New applets page

Over the last few years I’ve made quite a few web applets. But they have been scattered all over the place. As a good end-of-semester project I decided to consolidate all of them and create an applets page. Enjoy.

Cobweb plots for the logistic map: a Geogebra applet

A few days ago I posted Geogebra applets illustrating discrete dynamical systems. I was using these in a differential equations lecture that I gave. In the next lecture I showed the students how to draw cobweb plots for 1-dimensional discrete dynamical systems. A discrete dynamical system is a function in which the range is a…

An applet illustrating a continuous, nowhere differentiable function

Open any calculus book and you will find a discussion about how differentiability implies continuity, but continuity does not imply differentiability. The absolute value function is the standard example of a continuous function that is not differentiable (at ). The inquisitive student may ask: how bad can continuous, nondifferentiable functions get? Can we make a…

Applet for discrete dynamical systems

I’m teaching the last two weeks of one of my colleagues’ Differential Equations course. I’m leading the class through a chapter on discrete dynamical systems. In preparation for the first lecture I created a couple of java applets using Geogebra. I thought others might be interested in them, so I’m linking to them here. The…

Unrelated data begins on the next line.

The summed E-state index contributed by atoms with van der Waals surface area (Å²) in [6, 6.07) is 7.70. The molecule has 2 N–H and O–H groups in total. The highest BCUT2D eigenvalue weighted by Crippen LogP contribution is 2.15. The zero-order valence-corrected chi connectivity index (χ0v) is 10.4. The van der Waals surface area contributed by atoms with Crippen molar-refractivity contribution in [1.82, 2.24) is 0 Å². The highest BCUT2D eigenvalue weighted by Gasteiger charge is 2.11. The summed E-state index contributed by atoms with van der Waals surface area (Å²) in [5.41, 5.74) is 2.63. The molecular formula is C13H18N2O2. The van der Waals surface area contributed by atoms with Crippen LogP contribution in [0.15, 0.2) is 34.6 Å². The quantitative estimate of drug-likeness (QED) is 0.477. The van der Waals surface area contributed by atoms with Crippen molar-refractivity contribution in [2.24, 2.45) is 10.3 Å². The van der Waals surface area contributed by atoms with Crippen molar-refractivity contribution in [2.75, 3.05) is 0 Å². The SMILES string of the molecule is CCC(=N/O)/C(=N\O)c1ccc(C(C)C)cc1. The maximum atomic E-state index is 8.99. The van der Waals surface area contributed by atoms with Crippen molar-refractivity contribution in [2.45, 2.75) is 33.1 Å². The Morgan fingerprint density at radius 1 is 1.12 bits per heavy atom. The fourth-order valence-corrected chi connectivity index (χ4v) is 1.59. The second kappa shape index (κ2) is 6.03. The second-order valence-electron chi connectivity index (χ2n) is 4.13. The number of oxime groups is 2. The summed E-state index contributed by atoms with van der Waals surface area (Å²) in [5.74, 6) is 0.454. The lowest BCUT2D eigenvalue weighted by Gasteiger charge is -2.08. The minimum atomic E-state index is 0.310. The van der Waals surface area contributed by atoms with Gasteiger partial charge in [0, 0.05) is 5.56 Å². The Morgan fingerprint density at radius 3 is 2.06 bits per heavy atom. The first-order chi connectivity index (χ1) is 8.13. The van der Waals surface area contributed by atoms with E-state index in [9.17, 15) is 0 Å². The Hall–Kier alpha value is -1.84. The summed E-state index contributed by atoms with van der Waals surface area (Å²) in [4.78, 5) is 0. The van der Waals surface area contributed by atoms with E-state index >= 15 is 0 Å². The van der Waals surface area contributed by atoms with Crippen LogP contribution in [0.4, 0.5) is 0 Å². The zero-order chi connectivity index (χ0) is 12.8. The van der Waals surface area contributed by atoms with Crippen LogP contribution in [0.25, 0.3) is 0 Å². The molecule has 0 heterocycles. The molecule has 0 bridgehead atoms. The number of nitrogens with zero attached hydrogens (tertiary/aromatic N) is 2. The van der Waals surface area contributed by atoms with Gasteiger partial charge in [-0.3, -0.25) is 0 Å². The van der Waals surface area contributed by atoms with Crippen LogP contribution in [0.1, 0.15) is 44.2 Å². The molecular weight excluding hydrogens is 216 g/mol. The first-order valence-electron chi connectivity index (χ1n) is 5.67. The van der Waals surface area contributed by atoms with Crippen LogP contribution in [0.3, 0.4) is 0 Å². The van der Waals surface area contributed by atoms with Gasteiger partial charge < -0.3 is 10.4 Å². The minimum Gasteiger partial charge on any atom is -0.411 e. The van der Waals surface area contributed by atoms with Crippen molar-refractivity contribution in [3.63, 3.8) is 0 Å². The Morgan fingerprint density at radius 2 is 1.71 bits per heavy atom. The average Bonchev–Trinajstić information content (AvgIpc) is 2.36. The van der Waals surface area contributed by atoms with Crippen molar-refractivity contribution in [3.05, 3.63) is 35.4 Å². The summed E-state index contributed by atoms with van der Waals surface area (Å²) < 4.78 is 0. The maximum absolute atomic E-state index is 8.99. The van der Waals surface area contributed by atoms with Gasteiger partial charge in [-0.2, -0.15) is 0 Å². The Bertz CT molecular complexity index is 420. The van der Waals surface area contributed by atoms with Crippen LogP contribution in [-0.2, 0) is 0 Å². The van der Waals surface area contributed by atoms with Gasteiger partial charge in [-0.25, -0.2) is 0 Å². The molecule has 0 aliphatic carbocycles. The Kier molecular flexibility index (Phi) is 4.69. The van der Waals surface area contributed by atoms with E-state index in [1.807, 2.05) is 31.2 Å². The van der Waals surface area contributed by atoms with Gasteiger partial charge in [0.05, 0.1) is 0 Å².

A new way to collaborate: DropBox

I have a long-time collaborator who lives in Georgia (I’m in Pennsylvania). I’ve had good luck collaborating with him via email, but it is a pain. As soon as one of us edits a file he sends it to the other person as an email attachment. We haven’t had any “forked” files, but we do…

An applet for teaching the limit of a sequence

I’m currently teaching real analysis. Right now we’re discussing limits of sequences. The definition is: The limit of a sequence is (or converges to ) if, given any , there exists a natural number such that for all . I used GeoGebra to create the following applet, which illustrates the definition of a limit. (Clicking…

LaTeX now available in Google Docs

Google Vice President and Chief Internet Evangelist (yes, that is really his title) and inventor of the internet Vint Cerf visited our campus a couple of years ago. At one point he asked about what people wanted from Google. I said that I would love a Google Docs/LaTeX mashup. How great would it be for…

A wiki about blogs

I just added my blog to the Mathematics/Statistics page of the Academic Blog Portal. As the name implies, this is a resource for gathering together links to academic blogs. The FAQ gives the purpose of the blog: This is a portal that is intended to provide resources for (a) academic bloggers, and (b) people who want…

The 56th Carnival of Mathematics is now online

Head over to Reasonable Deviations to see the 56th Carnival of Mathematics. I’d also like to point out a post by Terrence Tao on mathematical research and the internet. He has a link there to an interesting talk (5mb pdf file) that he is going to give on this subject.